17 February 2018

Malawi: Goodall Scoffs At 'Indictment' On Malawi Govt Borrowing - What Debt?

Photo: World Bank

Finister of Finance, Economic Planning and Development Goodall Gondwe has scoffed at the opposition and civil society organisations who criticise the Government for being so indebted.

The opposition argue that the country's borrowing has reached a critical stage as the debts have gone beyond the fiscal policy.

Currently, Malawi is reported to have K2.4 trillion debts both locally and externally as opposition calls on the government to reduce its appetite for debt as the situation is putting citizens at the peril of paying the accumulated arrears generating from the borrowing and also leaving the country operating on a zero budget.

But Gondwe adamantly said when he presented medium-term budget policy statement in Parliament on Friday that although there is huge debt the country has not yet reached the threshold of the international standard which is 50 percent of the Gross Domestic Product (GDP).

"The Government, like most honourable members, strongly believes, that the accumulated domestic debt has to be reduced by repaying some of it and by progressively reducing the annual additions to the domestic debt so that the required ratio of domestic debt to GDP can be reduced from the present ratio of 25 percent to an internationally accepted level of 20 percent," he said.

"We believe that at the rate that the annual borrowing is being reduced, and the rate at which nominal GDP is growing, this ratio can be reached in about three years' time."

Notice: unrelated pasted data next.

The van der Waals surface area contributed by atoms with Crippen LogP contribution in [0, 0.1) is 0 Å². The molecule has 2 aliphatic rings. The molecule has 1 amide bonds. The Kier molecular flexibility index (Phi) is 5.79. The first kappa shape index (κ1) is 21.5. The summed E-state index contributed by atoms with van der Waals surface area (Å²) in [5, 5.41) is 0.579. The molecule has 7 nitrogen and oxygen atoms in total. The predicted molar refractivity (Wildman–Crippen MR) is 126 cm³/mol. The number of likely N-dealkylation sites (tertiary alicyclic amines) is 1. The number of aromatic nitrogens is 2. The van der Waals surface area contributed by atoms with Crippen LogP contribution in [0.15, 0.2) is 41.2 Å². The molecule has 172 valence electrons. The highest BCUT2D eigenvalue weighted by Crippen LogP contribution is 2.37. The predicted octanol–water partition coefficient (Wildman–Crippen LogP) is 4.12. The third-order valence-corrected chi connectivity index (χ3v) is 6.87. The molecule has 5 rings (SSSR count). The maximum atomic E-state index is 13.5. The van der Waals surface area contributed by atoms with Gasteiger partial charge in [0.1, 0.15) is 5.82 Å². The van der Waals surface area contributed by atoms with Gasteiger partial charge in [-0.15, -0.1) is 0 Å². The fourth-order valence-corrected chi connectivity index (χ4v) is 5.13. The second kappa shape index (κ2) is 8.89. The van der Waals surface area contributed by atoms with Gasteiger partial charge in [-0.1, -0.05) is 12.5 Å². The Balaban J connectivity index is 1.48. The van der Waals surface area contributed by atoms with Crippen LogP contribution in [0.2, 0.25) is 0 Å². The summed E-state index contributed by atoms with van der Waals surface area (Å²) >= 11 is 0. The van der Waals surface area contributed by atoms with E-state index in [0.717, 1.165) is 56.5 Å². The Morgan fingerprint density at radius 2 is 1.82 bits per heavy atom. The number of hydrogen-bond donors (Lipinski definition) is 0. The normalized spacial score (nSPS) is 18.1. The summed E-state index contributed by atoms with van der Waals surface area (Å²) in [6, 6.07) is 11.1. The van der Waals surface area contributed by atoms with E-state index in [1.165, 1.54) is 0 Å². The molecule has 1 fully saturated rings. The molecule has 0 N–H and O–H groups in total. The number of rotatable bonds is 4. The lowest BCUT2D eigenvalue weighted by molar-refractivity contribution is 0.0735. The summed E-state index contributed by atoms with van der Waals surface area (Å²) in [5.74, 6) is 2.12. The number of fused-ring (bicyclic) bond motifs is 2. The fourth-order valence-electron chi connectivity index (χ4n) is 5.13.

The country's purse keeper said the indictment that has been levelled against the Democratic Progresive Party (DPP) government that it has an "appetite" for domestic borrowing does not resonate with the facts, at least since 2014.

"This indictment about the so called 'appetite' for domestic borrowing overlooks the fact that this Government's annual domestic borrowing has steeply declined from K94 billion in 2014/15 down to K37 billion in 2016/17 and to a planned figure of K28 billion in 2017/18. Surely, these figures do not reflect a Government that has an appetite for domestic borrowing," Gondwe enthused.

Gondwe said the rise in domestic borrowing was "cashgate" created problems including the donors' withdrawal of budgetary support that reduced available resources to the budget by 10 percentage points.

"If the country was to continue with an acceptable level of social welfare, recourse to domestic borrowing was necessary to plug the whole. However, through yearly budgetary adjustments, this is being reduced aggressively as demonstrated by the data," he said.

The Finance Minister said another "uncharitable accusation" is that the Government borrows to fund consumption.

He explained that consumption which is synonymous with Recurrent Budget,is completely covered by domestic revenues and designated external grants.

"It follows that the extra available resources from external grants, domestic revenues and borrowing must be funding the Development Budget. That being the case, this indictment that domestic borrowing in Malawi is needed to satisfy the consumption segment of the budget is a falsehood. Without a revenue substitute, a reduction of either external or domestic borrowing will impact negatively on the Development Budget," he said.

But Malawi Congress Party (MCP) member of Parliament (MP) for Lilongwe Mpenu Nkhoma Collins Kajawa I is its that the increasing national debt is affecting the private sector because government borrows a lot from commercial banks where the private sector also borrows which in turn leaves the private sector servicing exorbitant interests.

He, therefore, suggested that the country focuses on borrowing for investment rather than for consumption.

During one of the budget consultation meetings in May last year, Malawi Economic Justice Network (Mejn) executive director Dalitso Kubalasa warned of continued poverty if the country shuns following responsible debt management.

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